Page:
Markets in Asia are nervous about some of US President Donald Trump’s policies, especially on trade, but investors who are alert to these policies’ likely limitations could find attractive opportunities, writes AllianceBernstein’s Stuart Rae.
Asia’s equity markets were among the worst hit after Trump’s victory in November.
Having risen as much as 15 per cent between January and October, the MSCI Asia ex Japan Index ended the year with a total return of just 5 per cent, as investment flows swung back to the US.
They did so because Trump’s promise to use fiscal measures to stimulate the domestic economy was seen as a positive for US investors, while his plan to take a more protectionist stance on trade was considered a negative for exporting regions such as Asia.
We think the reaction is overdone, particularly with regard to the likely impact on Asia of a US crackdown on trade.
Indeed, we see investment opportunities in Asia arising as a direct result of Trump’s policies, not all of which are likely to be totally effective.
Asian outlook remains resilient
Trump’s victory has, in fact, done little to change the fundamental outlook for Asian equities, in our view.
We expect earnings growth — which has outpaced the rest of the world in the last two years — to stay solid.
Commodity prices should continue to be relatively stable, and business margins should benefit from slightly higher inflation and a better alignment of supply and demand.
Still, Trump’s presidency will be something of a wild card. There are three different ways in which it could affect the region, in our view.
Each has its own time frame — and some surprisingly positive aspects as well.
Regional banks to benefit
The biggest impact in the short-term is likely to be through reflation.
Markets have quickly adjusted since the US election in anticipation of higher inflation, partly from Trump’s promise of fiscal measures, such as investment in infrastructure, to stimulate the domestic economy.
Markets and monetary authorities usually respond to rising inflation with higher interest rates.
Investors are now increasingly expecting more rate hikes by the US Federal Reserve, which in December raised the fed funds rate — the second increase in 10 years.
This, of course, is a positive for banks and other financial institutions, in Asia and elsewhere — and is one area in which active value investors can benefit as a result of Trump’s policies.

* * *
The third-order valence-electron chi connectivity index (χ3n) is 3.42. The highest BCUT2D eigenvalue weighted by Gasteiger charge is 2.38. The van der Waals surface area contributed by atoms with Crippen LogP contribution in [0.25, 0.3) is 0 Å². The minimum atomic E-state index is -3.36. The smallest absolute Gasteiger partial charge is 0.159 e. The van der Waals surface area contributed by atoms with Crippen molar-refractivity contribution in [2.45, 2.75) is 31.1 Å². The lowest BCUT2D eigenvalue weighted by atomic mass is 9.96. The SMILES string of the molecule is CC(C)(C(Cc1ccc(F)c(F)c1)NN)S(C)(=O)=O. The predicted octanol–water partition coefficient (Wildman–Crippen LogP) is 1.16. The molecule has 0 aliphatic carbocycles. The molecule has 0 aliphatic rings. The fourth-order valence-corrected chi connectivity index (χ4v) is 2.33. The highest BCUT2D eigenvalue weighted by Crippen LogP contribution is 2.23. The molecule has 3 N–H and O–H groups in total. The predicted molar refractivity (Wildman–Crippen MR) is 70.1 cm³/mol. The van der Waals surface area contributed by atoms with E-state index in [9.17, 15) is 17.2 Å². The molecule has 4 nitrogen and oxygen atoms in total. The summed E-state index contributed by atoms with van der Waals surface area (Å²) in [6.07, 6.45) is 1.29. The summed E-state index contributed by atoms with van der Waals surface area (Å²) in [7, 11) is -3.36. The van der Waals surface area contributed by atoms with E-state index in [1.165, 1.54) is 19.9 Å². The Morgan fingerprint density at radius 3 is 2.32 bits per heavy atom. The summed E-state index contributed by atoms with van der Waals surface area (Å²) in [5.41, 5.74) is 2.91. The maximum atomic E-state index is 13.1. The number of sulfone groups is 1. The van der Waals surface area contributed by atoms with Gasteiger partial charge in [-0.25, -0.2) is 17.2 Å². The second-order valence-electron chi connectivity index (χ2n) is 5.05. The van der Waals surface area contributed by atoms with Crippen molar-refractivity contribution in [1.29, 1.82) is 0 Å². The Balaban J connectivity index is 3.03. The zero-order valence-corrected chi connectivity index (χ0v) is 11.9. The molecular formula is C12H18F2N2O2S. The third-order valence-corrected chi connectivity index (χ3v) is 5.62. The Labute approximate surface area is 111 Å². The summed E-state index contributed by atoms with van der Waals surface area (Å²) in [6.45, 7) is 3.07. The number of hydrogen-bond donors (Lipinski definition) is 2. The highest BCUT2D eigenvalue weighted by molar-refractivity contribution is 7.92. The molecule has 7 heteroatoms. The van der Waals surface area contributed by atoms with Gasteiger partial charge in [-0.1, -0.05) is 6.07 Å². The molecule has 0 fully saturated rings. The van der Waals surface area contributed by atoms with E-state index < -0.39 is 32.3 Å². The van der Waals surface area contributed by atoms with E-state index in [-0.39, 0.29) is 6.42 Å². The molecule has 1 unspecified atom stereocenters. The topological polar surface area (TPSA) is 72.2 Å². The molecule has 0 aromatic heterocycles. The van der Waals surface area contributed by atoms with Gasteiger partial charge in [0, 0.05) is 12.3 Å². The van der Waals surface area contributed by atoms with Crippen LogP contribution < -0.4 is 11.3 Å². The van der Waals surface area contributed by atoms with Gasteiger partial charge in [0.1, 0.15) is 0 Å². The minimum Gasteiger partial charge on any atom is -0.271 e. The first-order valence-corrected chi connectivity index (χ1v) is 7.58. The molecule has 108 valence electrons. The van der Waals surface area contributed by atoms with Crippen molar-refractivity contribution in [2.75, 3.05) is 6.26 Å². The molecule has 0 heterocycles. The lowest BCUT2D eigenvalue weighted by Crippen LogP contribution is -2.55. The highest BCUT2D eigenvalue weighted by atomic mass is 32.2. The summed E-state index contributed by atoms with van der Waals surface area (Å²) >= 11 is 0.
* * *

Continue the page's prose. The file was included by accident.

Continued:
Our bottom-up research has identified several banks and insurers in Asia that are very attractively priced.
Silver lining for technology
The second investment opportunity is created by what we expect will be the limited success of Trump’s policy on trade.
The US is likely to make some well publicised moves against industries such as steel and auto exporters.
These industries, however, account for a relatively small proportion of Asia’s exports and such measures are more likely to hurt non-Asian countries such as Mexico (particularly in the case of autos and auto parts).
What about China? A broad-based US tariff on Chinese goods is unlikely, in our view, for two reasons: it would massively increase the cost of technology and other goods for US consumers (and hence be politically unpopular), and it could prove to be too complicated to implement effectively, given the complexity of modern supply chains.
Against this backdrop, we think relatively little of the campaign rhetoric will become policy.
Stocks of companies in industries such as technology — which were seen as potential victims of protectionism — could be less affected than expected today.
Geopolitical tensions: Risk or opportunity?
A third opportunity lies in geopolitics. It will take time to see how key issues unfold, such as Trump’s intention to downgrade the US’s role as global policeman, North Korea’s confrontational behaviour and China’s growing assertiveness in the South China Sea.
While these issues give rise to geopolitical uncertainty, they also create investment opportunities.
A reduced US economic presence in Asia would give more scope for companies from India, China and Japan to pursue their ambitions there.
Additionally, construction companies clearly stand to benefit from the massive infrastructure that China’s expansion in the South China Sea requires.
North Asia and cyclical stocks could benefit
On balance, we think a Trump presidency might not be as bad for Asian equities as widely believed.
If his fiscal policies work, they will be good for both US and global growth and that, combined with a reflationary environment and higher rates, should favour cyclical stocks.
Investors would feel less need for safety, so bond-like equities would probably underperform.
At the same time, growth would become less scarce, leading to resurgence in the value style.
If these trends play out, we think stocks with low price/earnings and price/book ratios, together with strong fundamentals, should do well — and these are abundant in north Asian countries such as South Korea, Taiwan and China.
We think that the potentially negative effect of Trump’s trade policies on Asia will be milder than most people expect.
While Trump’s presidency is likely to add political risk and uncertainty, forward-thinking investors in Asia can discover surprising beneficiaries across the region’s equity markets.
Stuart Rae is the chief investment officer Asia-Pacific ex Japan at AllianceBernstein.